Department of the Environment, Water, Heritage and the Arts logo
Department of the Environment, Water, Heritage and the Arts home page

Archived media releases and speeches


Much of the material listed on these archived web pages has been superseded, or served a particular purpose at a particular time. It may contain references to activities or policies that have no current application. Many archived documents may link to web pages that have moved or no longer exist, or may refer to other documents that are no longer available.

The Hon Peter Garrett AM MP
Minister for the Environment, Heritage and the Arts

Kakadu entry fees; plastic bags; Midnight Oil

Interview with Wayne Shields, ABC Darwin
30 October 2008

Download the PDF

WAYNE SHIELDS: News today that the Federal Government has decided to re-introduce entry fees for visitors to Kakadu National Park. The fees were scrapped by the Howard Government in 2004, but the Rudd Government says that's led to a black hole in Kakadu's budget. Peter Garrett is the Federal Environment Minister, good morning, how are you?

PETER GARRETT: Good morning, Wayne, I'm good thanks.

WAYNE SHIELDS: This black hole, how much revenue was lost every year, due to the decision to let people into the park for free?

PETER GARRETT: Well, on the basis of a $25 fee, it generates about $4.5 million in annual revenue, so that gives you an idea of the sort of figures that were being lost, and frankly were being subsidised by taxpayers, and we felt that it was important to make sure that we provide opportunities for this fantastic park to be better managed.

The way in which to do that is to make sure that we actually generate some income from the tourists that do come to the park, and it's consistent with both parks of its stature in other parts of the world, and also of course, parks in Australia too, like Uluru-Kata Tjuta.

WAYNE SHIELDS: So since 2004, has the management of the park been compromised, in the four years since the fees were abolished?

PETER GARRETT: I don't believe it's been compromised at all, I think the management of the park is very good, and we've seen an increase in visitors' numbers. But what I do know is that this is one of our most important international destinations, and national destinations, we really want to improve the facilities in the park over time, and there's no doubt at all that it was a political decision of the former Government.

It's not sustainable, we can't expect taxpayers to bear the full cost of managing what is, after all, Australia's largest park, and we need to look at some elements of cost recovery, and make sure that there's appropriate revenue to maintain what's really a fantastic world heritage area.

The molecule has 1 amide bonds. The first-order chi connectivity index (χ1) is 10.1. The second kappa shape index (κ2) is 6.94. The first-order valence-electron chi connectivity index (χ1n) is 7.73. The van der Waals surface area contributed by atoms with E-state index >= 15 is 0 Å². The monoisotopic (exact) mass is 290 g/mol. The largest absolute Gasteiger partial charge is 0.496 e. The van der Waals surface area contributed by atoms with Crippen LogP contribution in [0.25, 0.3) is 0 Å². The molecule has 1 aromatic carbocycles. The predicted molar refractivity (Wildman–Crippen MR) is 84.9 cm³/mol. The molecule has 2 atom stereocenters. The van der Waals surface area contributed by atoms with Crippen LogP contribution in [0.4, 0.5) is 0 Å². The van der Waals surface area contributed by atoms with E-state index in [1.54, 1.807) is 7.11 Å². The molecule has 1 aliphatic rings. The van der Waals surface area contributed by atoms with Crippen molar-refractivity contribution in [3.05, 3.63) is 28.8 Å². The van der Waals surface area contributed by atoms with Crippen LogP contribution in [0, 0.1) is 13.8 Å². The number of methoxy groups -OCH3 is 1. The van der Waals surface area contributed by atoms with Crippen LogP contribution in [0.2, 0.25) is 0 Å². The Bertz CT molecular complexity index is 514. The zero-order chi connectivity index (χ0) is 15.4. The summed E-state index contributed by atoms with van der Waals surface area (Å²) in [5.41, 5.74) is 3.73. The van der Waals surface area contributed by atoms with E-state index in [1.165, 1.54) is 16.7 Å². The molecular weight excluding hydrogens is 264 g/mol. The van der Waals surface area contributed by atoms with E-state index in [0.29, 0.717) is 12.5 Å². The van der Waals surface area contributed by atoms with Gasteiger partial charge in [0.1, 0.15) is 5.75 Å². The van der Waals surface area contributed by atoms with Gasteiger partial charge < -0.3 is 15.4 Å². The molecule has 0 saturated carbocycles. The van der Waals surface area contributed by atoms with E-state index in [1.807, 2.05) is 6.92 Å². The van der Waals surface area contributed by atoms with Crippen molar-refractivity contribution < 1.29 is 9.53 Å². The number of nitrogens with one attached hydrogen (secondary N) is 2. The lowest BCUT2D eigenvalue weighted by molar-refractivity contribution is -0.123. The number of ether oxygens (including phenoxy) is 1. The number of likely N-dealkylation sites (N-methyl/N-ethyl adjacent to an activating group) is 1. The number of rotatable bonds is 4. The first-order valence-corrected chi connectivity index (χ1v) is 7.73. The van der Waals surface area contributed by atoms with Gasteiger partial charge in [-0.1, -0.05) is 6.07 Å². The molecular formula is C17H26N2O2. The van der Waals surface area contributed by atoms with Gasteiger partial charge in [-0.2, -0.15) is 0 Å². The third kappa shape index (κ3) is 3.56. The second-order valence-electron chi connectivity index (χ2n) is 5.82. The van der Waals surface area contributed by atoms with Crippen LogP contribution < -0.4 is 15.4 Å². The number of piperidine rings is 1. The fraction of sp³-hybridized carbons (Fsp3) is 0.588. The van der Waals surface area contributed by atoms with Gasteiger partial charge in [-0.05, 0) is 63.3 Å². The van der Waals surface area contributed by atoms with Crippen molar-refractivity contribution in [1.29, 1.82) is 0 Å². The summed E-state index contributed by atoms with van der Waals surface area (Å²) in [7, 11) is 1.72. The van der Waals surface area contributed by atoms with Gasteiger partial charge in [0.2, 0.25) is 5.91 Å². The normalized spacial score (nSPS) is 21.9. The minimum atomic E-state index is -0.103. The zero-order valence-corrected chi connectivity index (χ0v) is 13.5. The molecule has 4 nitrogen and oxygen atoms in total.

So the decision is one which has been taken bearing that in mind, I think that given we're exempting Territorians from entry fees to the park, we'll be able to introduce this in a way which is manageable, the tourism industry is generally supportive of that introduction, and when you consider that the fee is really a small part of the overall travel costs for interstate and international travellers, we don't think it'll have a major impact on visitation numbers.

WAYNE SHIELDS: So if you need the money to help manage it, why not make everyone pay? You could argue that locals, Territorians use the park more, so should really contribute to its management.

PETER GARRETT: Well, we felt that there was a pretty good reason to have a special deal for Territorians, it's their backyard, Kakadu, it's a place where many of them come on more than one occasion, and if there was going to be a differentiated fee, taking that into account, the administration and costs around that would be of an order of magnitude that means an exemption in our view is actually the best policy response, and that many Territorians would use the park on a repeated basis.

WAYNE SHIELDS: Yes. Now you mentioned there that visitor numbers have been increasing in recent years, now - as we're talking about, in recent years it's been free to get in, do you think that visitor numbers have been increasing because it was free, and are you concerned that this could see visitor numbers drop?

PETER GARRETT: No, I'm not, Wayne. I think that what we see from some research that's been done by the Sustainable Tourism Cooperative Research Centre is that most agencies think that park fees are reasonable. The view is that introducing or increasing fees hasn't had significant effect on visitation, if the fees were appropriate to the market.